A process to update Gage County’s regulations for commercial wind energy that started around two years ago came to a close this week when the Board of Supervisors approved a set of wind regulations.
The process started when the Planning and Zoning Commission reevaluated the regulations before ultimately recommending a draft to the County Board, which then made its own changes to the document.
Most of those changes were proposed by board member Emily Haxby, who has spearheaded changes to the regulations this year, making them more restrictive.
Some of her changes that were approved included extending the setback requirement for commercial wind turbines from two times the height of the turbine to one mile from the property line of a nonparticipating landowner and lowering an allowance that turbines can exceed the maximum decibel level for a limited amount of time from five to three decibels.
“I appreciate everybody’s time on this,” Haxby said on Wednesday. “While I would have liked to see a few other changes, what we have today is the consensus of the board.”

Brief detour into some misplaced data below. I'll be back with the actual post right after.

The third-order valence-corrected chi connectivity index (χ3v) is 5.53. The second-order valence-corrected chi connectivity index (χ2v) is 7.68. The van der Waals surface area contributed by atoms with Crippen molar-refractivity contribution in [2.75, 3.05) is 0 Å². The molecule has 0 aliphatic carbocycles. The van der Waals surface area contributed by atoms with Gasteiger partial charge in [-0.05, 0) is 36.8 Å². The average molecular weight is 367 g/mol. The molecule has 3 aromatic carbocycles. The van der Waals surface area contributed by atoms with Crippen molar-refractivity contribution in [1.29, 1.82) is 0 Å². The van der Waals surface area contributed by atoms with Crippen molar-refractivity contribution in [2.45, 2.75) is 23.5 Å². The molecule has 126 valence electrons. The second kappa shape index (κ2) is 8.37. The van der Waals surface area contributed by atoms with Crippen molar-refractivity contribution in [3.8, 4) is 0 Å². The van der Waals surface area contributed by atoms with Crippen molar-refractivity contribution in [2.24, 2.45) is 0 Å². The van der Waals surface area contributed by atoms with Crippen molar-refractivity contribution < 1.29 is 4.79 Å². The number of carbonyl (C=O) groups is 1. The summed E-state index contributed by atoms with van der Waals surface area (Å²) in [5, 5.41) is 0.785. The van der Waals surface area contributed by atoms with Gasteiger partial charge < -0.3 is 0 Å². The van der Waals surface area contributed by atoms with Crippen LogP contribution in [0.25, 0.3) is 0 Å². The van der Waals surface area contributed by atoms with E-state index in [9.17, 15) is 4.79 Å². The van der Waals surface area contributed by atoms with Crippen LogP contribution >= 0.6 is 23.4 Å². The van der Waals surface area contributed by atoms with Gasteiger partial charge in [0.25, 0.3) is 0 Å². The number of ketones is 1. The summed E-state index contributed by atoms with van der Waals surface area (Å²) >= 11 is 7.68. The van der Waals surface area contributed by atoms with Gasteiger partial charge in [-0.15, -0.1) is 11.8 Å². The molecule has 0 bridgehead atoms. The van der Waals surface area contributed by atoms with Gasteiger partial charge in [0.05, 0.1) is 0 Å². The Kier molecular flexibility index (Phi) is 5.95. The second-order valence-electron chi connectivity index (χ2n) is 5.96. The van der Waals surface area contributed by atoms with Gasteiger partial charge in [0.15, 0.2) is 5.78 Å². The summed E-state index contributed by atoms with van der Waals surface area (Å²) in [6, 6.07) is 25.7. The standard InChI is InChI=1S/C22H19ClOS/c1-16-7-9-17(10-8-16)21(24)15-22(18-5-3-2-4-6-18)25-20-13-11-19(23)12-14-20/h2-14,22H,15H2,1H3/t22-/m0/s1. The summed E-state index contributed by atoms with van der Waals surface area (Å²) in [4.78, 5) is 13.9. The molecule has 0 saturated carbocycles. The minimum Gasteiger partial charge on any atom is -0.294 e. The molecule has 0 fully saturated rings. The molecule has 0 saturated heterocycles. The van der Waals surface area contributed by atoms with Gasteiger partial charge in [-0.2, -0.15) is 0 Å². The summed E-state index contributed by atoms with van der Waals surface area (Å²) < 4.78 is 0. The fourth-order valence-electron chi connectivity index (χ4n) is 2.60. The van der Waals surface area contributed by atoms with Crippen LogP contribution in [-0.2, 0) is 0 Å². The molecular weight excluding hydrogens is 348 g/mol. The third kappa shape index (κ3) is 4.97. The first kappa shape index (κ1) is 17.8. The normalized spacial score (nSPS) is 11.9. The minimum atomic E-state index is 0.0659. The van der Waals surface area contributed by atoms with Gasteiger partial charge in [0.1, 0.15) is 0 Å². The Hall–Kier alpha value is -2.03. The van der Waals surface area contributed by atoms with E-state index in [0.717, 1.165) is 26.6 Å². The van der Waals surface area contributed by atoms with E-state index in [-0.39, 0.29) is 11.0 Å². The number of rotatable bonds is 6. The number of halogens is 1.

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The full document of wind regulations approved on Wednesday will be available to view on Gage County’s website.
Nearly all of the changes made by the board resulted in more stringent regulations that would likely make it difficult for a wind farm to be established in most of the county.
“Some of the other stuff – and I’m not being critical, I’m just saying – we’re going overkill to make sure we never have wind turbines,” said County Attorney Roger Harris.
The regulations were approved 6-1, with Don Schuller voting in opposition. Schuller said the regulations are too restrictive and previously proposed having different separate regulations for the north and south parts of the county that would make turbines more feasible in the less-populated southern areas.
“These zoning regulations severely restrict the rights of private property landowners,” he said. “One small landowner can control activities on a property at a mile in all directions… We do not outlaw microwave ovens or cell phones despite warnings of health concerns. Well balanced zoning regulations may serve the county, however one portion of the county should not impose its fears on everyone.”
Fellow board members didn’t support his idea of separate regulations, though board member Gary Lytle added that conversations probably aren’t over.
“I do share a little bit of Don’s concerns as far as private property rights,” he said. “…I’m pretty sure this conversation isn’t done. I’m pretty sure it will be back. I’m pretty sure that this doesn’t finalize it, partly because we’ve gone so far this way now. That’s going to create conversation in the future.”